Why should you use a VPS?
For one, it’ll keep your IP address from being banned by certain providers. How would it feel to wake up one day and not being able to access certain sites because your IP has been blacklisted? If you use a VPS, this isn’t much of an issue. You can just change out the IP from the VPS provider. It may be a littler harder to change your home IP address.
For two, it makes tool installation easier and faster. On Linode, I have a lengthy script that I run when I’m starting up a new box. The script sets up everything I need for bug bounty hunting. It makes tearing down a box and bringing it up a new one simple and quick.
Another reason you may want a cloud-based box running is for server capabilities. For example if you’re testing out some sort of XSS/XXE/etc. and you need a server to host a payload, your bug bounty box can serve double duty. Additionally, some hunters maintain giant databases of scraped webpages, nmap scans, targets and their subdomains, and on and on and on. But perhaps my favorite usage of a dedicated bug-bounty box is hosting your own semi-permanent Burp Collaborator server as described here.
I use this in my day-to-day exploitation because I don’t want to host this stuff at home, which exposes my personal IP address and whatever ports I have open to the general public, which I try to avoid.
Here is a small example of a script that I run. My script is significantly larger, but this is a decent start.
See the latest version on my github page.
#!/bin/bash # for use with Ubuntu 20.04 # some security tools to get started # use this to setup new bug bounty box # use at your own risk # check if running as root if [ "$EUID" -ne 0 ] then echo "Run as root, please!" exit fi mkdir sectools cd sectools apt update -y && apt upgrade -y # install some packages and tools that are used regularly apt install \ apt-transport-https \ ca-certificates \ curl \ gnupg-agent \ software-properties-common \ net-tools \ nmap \ john \ hashcat \ python3-pip \ wfuzz \ nikto \ gobuster \ masscan \ ruby-full \ ruby-railties \ wireguard \ nfs-common \ hydra \ cewl \ mlocate # evil winrm gem install evil-winrm # powershell snap install powershell --classic # amass curl -s https://api.github.com/repos/OWASP/Amass/releases/latest | grep "browser_download_url.*linux_amd64.zip" | cut -d : -f 2,3 | tr -d \" | wget -i - unzip amass* chmod +x ./amass_linux_amd64/amass mv ./amass_linux_amd64/amass /usr/bin/ # nuclei curl -s https://api.github.com/repos/projectdiscovery/nuclei/releases/latest | grep "browser_download_url.*linux_amd64.tar.gz" | cut -d : -f 2,3 | tr -d \" | wget -i - tar xzf nuclei* nuclei chmod +x nuclei mv nuclei /usr/bin/ # httpx curl -s https://api.github.com/repos/projectdiscovery/httpx/releases/latest | grep "browser_download_url.*linux_amd64.tar.gz" | cut -d : -f 2,3 | tr -d \" | wget -i - tar xzf httpx* httpx chmod +x httpx mv httpx /usr/bin/ # subfinder curl -s https://api.github.com/repos/projectdiscovery/subfinder/releases/latest | grep "browser_download_url.*linux_amd64.tar.gz" | cut -d : -f 2,3 | tr -d \" | wget -i - tar xzf subfinder* subfinder chmod +x subfinder mv subfinder /usr/bin/ #aquatone setup curl -s https://api.github.com/repos/michenriksen/aquatone/releases/latest | grep "browser_download_url.*linux_amd64-*" | cut -d : -f 2,3 | tr -d \" | wget -i - unzip aquatone* aquatone chmod +x aquatone && cp aquatone /usr/bin # FFUF curl -s https://api.github.com/repos/ffuf/ffuf/releases/latest | grep "browser_download_url.*linux_amd64.tar.gz" | cut -d : -f 2,3 | tr -d \" | wget -i - tar xzf ffuf* ffuf chmod +x ffuf mv ffuf /usr/bin/ # getallurls (gau) curl -s https://api.github.com/repos/lc/gau/releases/latest | grep "browser_download_url.*linux_amd64.tar.gz" | cut -d : -f 2,3 | tr -d \" | wget -i - tar xzf gau* gau chmod +x gau mv gau /usr/bin cd .. echo "Don't forget to install metasploit, setoolkit, hexeditor, burp suite, wireshark, etc" echo "all finished!"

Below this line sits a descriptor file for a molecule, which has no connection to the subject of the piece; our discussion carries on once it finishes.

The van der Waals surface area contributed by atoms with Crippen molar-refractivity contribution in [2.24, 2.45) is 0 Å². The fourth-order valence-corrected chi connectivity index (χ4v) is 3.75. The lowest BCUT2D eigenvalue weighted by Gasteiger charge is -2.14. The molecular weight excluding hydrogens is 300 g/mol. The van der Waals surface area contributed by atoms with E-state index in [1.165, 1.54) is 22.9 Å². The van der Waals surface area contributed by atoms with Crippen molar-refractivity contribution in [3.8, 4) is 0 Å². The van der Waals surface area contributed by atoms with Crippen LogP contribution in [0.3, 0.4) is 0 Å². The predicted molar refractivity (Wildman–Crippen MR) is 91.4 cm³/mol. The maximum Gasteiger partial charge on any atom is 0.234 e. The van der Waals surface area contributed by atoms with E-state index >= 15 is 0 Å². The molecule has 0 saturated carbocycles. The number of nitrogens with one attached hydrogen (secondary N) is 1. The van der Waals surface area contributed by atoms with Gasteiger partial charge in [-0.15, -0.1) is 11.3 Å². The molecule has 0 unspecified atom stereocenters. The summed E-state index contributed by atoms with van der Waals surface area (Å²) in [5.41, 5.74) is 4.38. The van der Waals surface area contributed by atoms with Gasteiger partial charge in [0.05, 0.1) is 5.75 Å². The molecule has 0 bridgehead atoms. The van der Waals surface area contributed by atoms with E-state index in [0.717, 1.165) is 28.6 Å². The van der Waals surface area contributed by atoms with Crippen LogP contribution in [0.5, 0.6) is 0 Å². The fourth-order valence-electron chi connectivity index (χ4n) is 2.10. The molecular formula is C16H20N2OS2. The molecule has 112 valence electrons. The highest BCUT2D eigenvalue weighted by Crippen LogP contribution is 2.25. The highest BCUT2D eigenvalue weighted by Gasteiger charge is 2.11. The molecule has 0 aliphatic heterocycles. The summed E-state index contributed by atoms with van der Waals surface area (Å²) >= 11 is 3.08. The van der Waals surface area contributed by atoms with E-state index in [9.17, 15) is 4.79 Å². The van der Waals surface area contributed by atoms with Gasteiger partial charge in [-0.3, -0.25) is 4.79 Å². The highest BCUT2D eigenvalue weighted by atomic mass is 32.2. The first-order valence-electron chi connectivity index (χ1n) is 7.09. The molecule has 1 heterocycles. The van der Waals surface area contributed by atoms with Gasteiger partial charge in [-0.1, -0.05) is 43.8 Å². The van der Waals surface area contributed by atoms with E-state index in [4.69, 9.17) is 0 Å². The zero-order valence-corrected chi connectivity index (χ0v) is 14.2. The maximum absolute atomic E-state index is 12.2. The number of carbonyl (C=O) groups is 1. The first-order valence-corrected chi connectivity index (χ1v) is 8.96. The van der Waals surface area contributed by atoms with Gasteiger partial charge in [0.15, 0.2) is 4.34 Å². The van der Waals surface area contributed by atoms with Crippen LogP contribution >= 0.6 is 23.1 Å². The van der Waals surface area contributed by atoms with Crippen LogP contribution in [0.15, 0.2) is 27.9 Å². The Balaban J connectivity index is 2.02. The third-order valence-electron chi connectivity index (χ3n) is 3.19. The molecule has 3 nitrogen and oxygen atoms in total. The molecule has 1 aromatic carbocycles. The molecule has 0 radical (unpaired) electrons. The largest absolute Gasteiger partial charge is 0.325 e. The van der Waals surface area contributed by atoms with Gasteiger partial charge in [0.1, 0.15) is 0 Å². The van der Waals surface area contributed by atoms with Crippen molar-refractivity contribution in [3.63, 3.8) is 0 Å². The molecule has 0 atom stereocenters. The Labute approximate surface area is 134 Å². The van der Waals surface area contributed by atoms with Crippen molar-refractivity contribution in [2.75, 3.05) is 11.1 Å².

You can add whatever you want to this script, and then spin up your bug bounty box with one script. I have my script set my hostname, bashrc, environment variables, download repos from git, install docker, install go, etc.
So who should you use for your VPS? I’ve used AWS, Azure, Digital Ocean, and Linode, and I find Linode to be the best. Just try them all out, and I think you’ll agree with me. AWS and Azure are both massive in size. Azure seems to take way to long to do certain tasks, so that is frustrating. The site just seems slow in general. AWS is better than Azure.
Linode is where it is at. It is quick. The interface is simpler and easier to use than all of the above, and it is cheaper than all of the above. Check it out using my referral link, if you’re interested. That link will give you a $100/60 day credit, so you don’t want to sign up without one. You can just try it out for free and see what you think.